Google Instant - reaching further into your subconscious?

Filed Under: Privacy, SophosLabs

"Rich Baldry looks after some of our web protection products here at Sophos, and he's been thinking about some of the possible implications of Google Instant. Over to you Rich.."

Rich Baldry
So, Google has announced Google Instant - a new enhancement to their core search functionality. Instead of waiting for you to hit the "Search" button, Google will now return and display search results as you type. Apparently the boffins at Google have calculated that this will cut three to five seconds off the average time taken for to complete an internet search.

So with all this new free time after Google Instant appeared on my browser yesterday, I found myself musing on some of the implications of this search revolution.

The first concern I had was bandwidth. While some parts of the world are well endowed with low cost, high bandwidth connectivity, that is still not the case everywhere.

Google says that the bandwidth usage of this feature is not bad compared to streaming video - but isn't that like a car manufacturer saying their new car is safe compared to water-skiing behind a fighter jet? Many organizations block access to streaming video exactly because of the high bandwidth implications. What's more relevant is how much Instant increases traffic compared to the classic Google search.

Google also says it's hoping to launch this on mobile devices - I must remember to turn that off next time I'm roaming outside of Canada.

Google Instant Sophos

The second issue for me is how it affects my product. We have a feature - popular in the education market - that reports on search terms, allowing school administrators to keep an eye out for potential problems on campus. Now that Google is doing searches as a user types, these reports can get pretty big pretty quickly.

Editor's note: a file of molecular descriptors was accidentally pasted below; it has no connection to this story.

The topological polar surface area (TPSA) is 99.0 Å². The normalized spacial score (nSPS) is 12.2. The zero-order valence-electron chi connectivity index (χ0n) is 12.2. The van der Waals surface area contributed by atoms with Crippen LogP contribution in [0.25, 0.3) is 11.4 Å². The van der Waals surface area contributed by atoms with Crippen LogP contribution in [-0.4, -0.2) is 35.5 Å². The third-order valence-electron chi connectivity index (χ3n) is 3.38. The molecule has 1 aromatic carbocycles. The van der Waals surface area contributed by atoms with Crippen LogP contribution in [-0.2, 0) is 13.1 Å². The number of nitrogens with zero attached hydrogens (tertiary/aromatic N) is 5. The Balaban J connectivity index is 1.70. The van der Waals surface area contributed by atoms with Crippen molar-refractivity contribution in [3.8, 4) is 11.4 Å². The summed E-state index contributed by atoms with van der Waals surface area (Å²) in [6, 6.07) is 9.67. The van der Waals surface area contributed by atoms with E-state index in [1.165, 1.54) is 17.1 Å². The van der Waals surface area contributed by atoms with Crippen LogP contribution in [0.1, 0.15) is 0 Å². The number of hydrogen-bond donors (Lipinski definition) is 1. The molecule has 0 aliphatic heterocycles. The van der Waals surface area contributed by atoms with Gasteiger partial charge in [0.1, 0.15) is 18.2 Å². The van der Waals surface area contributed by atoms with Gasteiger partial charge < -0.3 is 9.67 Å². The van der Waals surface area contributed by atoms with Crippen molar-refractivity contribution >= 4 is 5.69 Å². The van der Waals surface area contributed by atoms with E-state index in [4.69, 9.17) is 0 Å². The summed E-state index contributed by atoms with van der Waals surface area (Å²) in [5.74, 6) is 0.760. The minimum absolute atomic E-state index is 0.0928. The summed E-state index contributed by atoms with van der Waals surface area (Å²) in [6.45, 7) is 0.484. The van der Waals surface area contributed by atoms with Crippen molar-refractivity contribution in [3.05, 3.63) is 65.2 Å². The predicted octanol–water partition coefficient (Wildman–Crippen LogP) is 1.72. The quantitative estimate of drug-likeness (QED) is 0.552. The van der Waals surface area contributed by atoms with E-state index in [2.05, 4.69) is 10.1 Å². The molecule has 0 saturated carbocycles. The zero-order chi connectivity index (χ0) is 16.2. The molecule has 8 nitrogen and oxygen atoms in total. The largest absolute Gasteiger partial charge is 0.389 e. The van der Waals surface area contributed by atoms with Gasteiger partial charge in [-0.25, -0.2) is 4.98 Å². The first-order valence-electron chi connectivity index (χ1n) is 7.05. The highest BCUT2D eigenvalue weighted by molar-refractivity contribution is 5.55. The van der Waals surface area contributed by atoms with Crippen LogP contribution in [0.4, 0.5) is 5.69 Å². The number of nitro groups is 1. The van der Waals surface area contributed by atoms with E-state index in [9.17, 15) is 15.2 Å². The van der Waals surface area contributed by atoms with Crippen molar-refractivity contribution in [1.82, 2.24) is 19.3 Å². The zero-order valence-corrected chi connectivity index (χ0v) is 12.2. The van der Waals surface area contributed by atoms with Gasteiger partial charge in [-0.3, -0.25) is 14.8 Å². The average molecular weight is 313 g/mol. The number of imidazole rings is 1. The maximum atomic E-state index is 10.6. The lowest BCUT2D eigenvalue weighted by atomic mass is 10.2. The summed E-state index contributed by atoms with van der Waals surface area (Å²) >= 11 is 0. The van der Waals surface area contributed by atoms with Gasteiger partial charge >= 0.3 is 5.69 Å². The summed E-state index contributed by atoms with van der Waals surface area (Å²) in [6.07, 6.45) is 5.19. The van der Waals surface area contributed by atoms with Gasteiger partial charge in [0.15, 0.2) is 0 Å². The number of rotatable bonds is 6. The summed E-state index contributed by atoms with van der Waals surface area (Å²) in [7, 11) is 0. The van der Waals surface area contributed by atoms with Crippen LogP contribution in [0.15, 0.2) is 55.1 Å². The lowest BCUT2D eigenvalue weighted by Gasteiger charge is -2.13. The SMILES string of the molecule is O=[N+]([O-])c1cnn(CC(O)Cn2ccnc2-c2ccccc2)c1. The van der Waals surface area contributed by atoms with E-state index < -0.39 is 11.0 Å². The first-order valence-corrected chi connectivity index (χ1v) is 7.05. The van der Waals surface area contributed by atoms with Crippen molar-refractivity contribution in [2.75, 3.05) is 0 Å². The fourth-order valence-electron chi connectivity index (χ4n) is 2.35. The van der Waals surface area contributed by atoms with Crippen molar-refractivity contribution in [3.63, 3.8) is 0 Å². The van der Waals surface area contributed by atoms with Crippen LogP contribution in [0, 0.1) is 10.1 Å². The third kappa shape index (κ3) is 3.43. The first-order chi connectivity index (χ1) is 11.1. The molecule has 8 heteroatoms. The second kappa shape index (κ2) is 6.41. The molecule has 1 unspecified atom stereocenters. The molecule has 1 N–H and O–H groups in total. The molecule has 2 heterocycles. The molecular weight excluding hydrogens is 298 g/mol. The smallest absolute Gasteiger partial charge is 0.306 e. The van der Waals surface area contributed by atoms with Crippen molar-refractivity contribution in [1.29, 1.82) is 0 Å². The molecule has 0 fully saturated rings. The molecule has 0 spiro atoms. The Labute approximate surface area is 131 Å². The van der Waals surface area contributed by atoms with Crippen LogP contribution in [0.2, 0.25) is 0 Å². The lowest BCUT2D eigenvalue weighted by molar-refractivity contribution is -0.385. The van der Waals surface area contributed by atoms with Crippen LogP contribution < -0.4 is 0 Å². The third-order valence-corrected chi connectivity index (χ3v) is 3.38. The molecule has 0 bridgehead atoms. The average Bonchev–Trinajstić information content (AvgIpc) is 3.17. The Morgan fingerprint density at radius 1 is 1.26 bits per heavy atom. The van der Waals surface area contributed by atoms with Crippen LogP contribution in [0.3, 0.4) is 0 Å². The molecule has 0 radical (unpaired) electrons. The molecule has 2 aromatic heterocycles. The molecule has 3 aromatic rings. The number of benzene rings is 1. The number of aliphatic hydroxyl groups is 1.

Clearly this is something we're going to have to address and I'll be looking for feedback from our customers as to how we should adapt this functionality to accommodate Google Instant. If you have thoughts or ideas about this, feel free to send me a note.

This also got me thinking about the insight that Google Instant gives into the subconscious. How many times have you opened up your browser, started typing in the Google search box and realised that you've not written what you intended to write?

All of this information is being sent to Google as you type. By mapping out not only the things you search for, and the results you eventually click on, but also the things you entered by mistake - Freudian slips, things intended for an application that switched focus as you started typing or just the cat walking on your keyboard - it's possible to build an even more in-depth picture of what makes individuals tick.

In fact, this is nothing new - the auto-completion functionality that suggests search terms as you type has been doing the same thing for some time. But looking at it in this new context made me appreciate how we expose ourselves to the internet much more than we realise.


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One Response to Google Instant - reaching further into your subconscious?

  1. Internaut · 1128 days ago

    Though it is an old article, Google has not changed much., In fact, in the 2 years, it seems Google has increased it's ability to monitor our every move.

    Rich, your article says ..."it's possible to build an even more in-depth picture of what makes individuals tick." I would never suggest users become vigilantes and type a few fake things first, then their search, then a few fake again. I would suggest using anonymous relays instead.

    I predict Google will be it's own downfall, or, like Windows, mandatory.

    We do not allow any of our stations to use any Google apps, or Googleware - not even their desktop search, or BHO. No station uses Gmail, or any of the Google bells and whistles. We have one station that runs Windoze 7, but by all appearances, shows up as Windows 3.1 for Workgroups when visiting web sites. Someone with too much time on their hands ;) I wonder what would the stats would do if it could be shown that the computer is a Atari 800!

    My point being, just how accurate can Google's Googoyle be? And, who would want to pay for anything not knowing it's accuracy?

    Perhaps SOPHOS can come up with a means of protecting one's systems from the Googoyle? Something like it is still needed 2 years later.


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About the author

Rich is a Senior Product Manager with responsibility for Web Protection across Sophos's product range. He has been with Sophos for so long that his first job involved mailing out anti-virus updates on 5¼" floppies. Feel free to contact him by email.